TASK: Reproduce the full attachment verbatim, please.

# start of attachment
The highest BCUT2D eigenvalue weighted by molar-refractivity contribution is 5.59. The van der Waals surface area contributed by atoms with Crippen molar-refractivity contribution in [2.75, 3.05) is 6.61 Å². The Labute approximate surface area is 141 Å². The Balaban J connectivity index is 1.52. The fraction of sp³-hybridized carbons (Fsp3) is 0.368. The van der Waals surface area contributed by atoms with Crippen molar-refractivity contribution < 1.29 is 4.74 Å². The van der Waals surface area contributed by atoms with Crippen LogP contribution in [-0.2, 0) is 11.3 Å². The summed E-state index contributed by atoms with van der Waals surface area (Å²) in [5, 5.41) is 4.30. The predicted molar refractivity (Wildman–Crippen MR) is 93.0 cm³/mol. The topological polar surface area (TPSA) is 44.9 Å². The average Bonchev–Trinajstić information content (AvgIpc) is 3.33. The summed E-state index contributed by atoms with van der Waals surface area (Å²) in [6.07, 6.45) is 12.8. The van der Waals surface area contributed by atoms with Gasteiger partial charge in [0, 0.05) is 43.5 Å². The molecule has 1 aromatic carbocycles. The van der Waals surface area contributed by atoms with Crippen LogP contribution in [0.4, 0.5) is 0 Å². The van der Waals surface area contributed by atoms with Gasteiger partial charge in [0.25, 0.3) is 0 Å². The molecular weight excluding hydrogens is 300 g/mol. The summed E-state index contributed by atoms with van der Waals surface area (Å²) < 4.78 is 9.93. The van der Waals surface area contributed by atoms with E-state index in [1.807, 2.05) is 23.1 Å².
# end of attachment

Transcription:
The highest BCUT2D eigenvalue weighted by molar-refractivity contribution is 5.59. The van der Waals surface area contributed by atoms with Crippen molar-refractivity contribution in [2.75, 3.05) is 6.61 Å². The Labute approximate surface area is 141 Å². The Balaban J connectivity index is 1.52. The fraction of sp³-hybridized carbons (Fsp3) is 0.368. The van der Waals surface area contributed by atoms with Crippen molar-refractivity contribution < 1.29 is 4.74 Å². The van der Waals surface area contributed by atoms with Crippen LogP contribution in [-0.2, 0) is 11.3 Å². The summed E-state index contributed by atoms with van der Waals surface area (Å²) in [5, 5.41) is 4.30. The predicted molar refractivity (Wildman–Crippen MR) is 93.0 cm³/mol. The topological polar surface area (TPSA) is 44.9 Å². The average Bonchev–Trinajstić information content (AvgIpc) is 3.33. The summed E-state index contributed by atoms with van der Waals surface area (Å²) in [6.07, 6.45) is 12.8. The van der Waals surface area contributed by atoms with Gasteiger partial charge in [0, 0.05) is 43.5 Å². The molecule has 1 aromatic carbocycles. The van der Waals surface area contributed by atoms with Crippen LogP contribution in [0.4, 0.5) is 0 Å². The van der Waals surface area contributed by atoms with Gasteiger partial charge in [0.25, 0.3) is 0 Å². The molecular weight excluding hydrogens is 300 g/mol. The summed E-state index contributed by atoms with van der Waals surface area (Å²) < 4.78 is 9.93. The van der Waals surface area contributed by atoms with E-state index in [1.807, 2.05) is 23.1 Å².